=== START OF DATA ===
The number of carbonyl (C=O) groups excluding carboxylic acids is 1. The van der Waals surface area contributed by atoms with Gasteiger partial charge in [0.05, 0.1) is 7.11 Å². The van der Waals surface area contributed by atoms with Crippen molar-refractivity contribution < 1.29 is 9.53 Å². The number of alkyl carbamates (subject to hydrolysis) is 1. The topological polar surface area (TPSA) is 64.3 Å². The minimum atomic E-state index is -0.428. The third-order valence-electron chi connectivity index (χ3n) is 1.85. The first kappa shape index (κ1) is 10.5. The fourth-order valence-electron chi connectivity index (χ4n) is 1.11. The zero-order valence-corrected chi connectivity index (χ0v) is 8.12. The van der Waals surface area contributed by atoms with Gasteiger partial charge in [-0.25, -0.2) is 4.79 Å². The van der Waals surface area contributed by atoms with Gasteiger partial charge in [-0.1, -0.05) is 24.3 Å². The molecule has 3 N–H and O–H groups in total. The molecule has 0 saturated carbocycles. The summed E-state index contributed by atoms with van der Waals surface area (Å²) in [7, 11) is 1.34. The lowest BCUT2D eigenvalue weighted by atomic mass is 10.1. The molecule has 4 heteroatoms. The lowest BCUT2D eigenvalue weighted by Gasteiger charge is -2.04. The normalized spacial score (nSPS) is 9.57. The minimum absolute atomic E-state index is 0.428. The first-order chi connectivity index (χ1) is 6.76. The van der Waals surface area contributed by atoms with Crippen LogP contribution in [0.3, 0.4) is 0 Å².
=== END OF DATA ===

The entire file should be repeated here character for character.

The number of carbonyl (C=O) groups excluding carboxylic acids is 1. The van der Waals surface area contributed by atoms with Gasteiger partial charge in [0.05, 0.1) is 7.11 Å². The van der Waals surface area contributed by atoms with Crippen molar-refractivity contribution < 1.29 is 9.53 Å². The number of alkyl carbamates (subject to hydrolysis) is 1. The topological polar surface area (TPSA) is 64.3 Å². The minimum atomic E-state index is -0.428. The third-order valence-electron chi connectivity index (χ3n) is 1.85. The first kappa shape index (κ1) is 10.5. The fourth-order valence-electron chi connectivity index (χ4n) is 1.11. The zero-order valence-corrected chi connectivity index (χ0v) is 8.12. The van der Waals surface area contributed by atoms with Gasteiger partial charge in [-0.25, -0.2) is 4.79 Å². The van der Waals surface area contributed by atoms with Gasteiger partial charge in [-0.1, -0.05) is 24.3 Å². The molecule has 3 N–H and O–H groups in total. The molecule has 0 saturated carbocycles. The summed E-state index contributed by atoms with van der Waals surface area (Å²) in [7, 11) is 1.34. The lowest BCUT2D eigenvalue weighted by atomic mass is 10.1. The molecule has 4 heteroatoms. The lowest BCUT2D eigenvalue weighted by Gasteiger charge is -2.04. The normalized spacial score (nSPS) is 9.57. The minimum absolute atomic E-state index is 0.428. The first-order chi connectivity index (χ1) is 6.76. The van der Waals surface area contributed by atoms with Crippen LogP contribution in [0.3, 0.4) is 0 Å².